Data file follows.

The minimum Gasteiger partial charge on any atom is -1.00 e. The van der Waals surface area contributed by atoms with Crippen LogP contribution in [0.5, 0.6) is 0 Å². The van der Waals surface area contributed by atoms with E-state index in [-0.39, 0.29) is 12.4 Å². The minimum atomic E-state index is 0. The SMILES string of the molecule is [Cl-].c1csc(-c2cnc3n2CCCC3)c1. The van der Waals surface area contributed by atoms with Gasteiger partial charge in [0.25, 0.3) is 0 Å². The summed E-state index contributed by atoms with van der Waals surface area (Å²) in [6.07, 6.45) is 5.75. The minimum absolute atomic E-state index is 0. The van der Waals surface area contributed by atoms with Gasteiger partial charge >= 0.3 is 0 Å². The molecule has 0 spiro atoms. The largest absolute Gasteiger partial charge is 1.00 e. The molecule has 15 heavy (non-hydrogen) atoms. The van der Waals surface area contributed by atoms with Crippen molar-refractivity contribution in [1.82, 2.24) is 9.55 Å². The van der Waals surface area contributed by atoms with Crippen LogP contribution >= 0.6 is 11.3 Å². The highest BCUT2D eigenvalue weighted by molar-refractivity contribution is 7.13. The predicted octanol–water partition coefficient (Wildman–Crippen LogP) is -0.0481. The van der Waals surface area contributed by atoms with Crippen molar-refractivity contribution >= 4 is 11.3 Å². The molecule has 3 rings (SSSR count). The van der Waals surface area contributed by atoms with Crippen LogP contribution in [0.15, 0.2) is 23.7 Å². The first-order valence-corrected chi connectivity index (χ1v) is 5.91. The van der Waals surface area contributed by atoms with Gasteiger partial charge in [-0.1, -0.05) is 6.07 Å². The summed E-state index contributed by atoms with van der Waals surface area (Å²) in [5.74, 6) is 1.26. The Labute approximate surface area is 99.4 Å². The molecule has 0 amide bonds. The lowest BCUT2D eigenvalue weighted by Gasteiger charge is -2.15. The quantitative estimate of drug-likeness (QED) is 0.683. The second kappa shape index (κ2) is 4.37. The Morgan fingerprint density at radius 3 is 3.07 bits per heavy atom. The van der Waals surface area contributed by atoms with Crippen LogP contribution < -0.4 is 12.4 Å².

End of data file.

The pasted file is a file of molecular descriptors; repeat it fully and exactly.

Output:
The minimum Gasteiger partial charge on any atom is -1.00 e. The van der Waals surface area contributed by atoms with Crippen LogP contribution in [0.5, 0.6) is 0 Å². The van der Waals surface area contributed by atoms with E-state index in [-0.39, 0.29) is 12.4 Å². The minimum atomic E-state index is 0. The SMILES string of the molecule is [Cl-].c1csc(-c2cnc3n2CCCC3)c1. The van der Waals surface area contributed by atoms with Gasteiger partial charge in [0.25, 0.3) is 0 Å². The summed E-state index contributed by atoms with van der Waals surface area (Å²) in [6.07, 6.45) is 5.75. The minimum absolute atomic E-state index is 0. The van der Waals surface area contributed by atoms with Gasteiger partial charge >= 0.3 is 0 Å². The molecule has 0 spiro atoms. The largest absolute Gasteiger partial charge is 1.00 e. The molecule has 15 heavy (non-hydrogen) atoms. The van der Waals surface area contributed by atoms with Crippen molar-refractivity contribution in [1.82, 2.24) is 9.55 Å². The van der Waals surface area contributed by atoms with Crippen LogP contribution >= 0.6 is 11.3 Å². The highest BCUT2D eigenvalue weighted by molar-refractivity contribution is 7.13. The predicted octanol–water partition coefficient (Wildman–Crippen LogP) is -0.0481. The van der Waals surface area contributed by atoms with Crippen molar-refractivity contribution >= 4 is 11.3 Å². The molecule has 3 rings (SSSR count). The van der Waals surface area contributed by atoms with Crippen LogP contribution in [0.15, 0.2) is 23.7 Å². The first-order valence-corrected chi connectivity index (χ1v) is 5.91. The van der Waals surface area contributed by atoms with Gasteiger partial charge in [-0.1, -0.05) is 6.07 Å². The summed E-state index contributed by atoms with van der Waals surface area (Å²) in [5.74, 6) is 1.26. The Labute approximate surface area is 99.4 Å². The molecule has 0 amide bonds. The lowest BCUT2D eigenvalue weighted by Gasteiger charge is -2.15. The quantitative estimate of drug-likeness (QED) is 0.683. The second kappa shape index (κ2) is 4.37. The Morgan fingerprint density at radius 3 is 3.07 bits per heavy atom. The van der Waals surface area contributed by atoms with Crippen LogP contribution < -0.4 is 12.4 Å².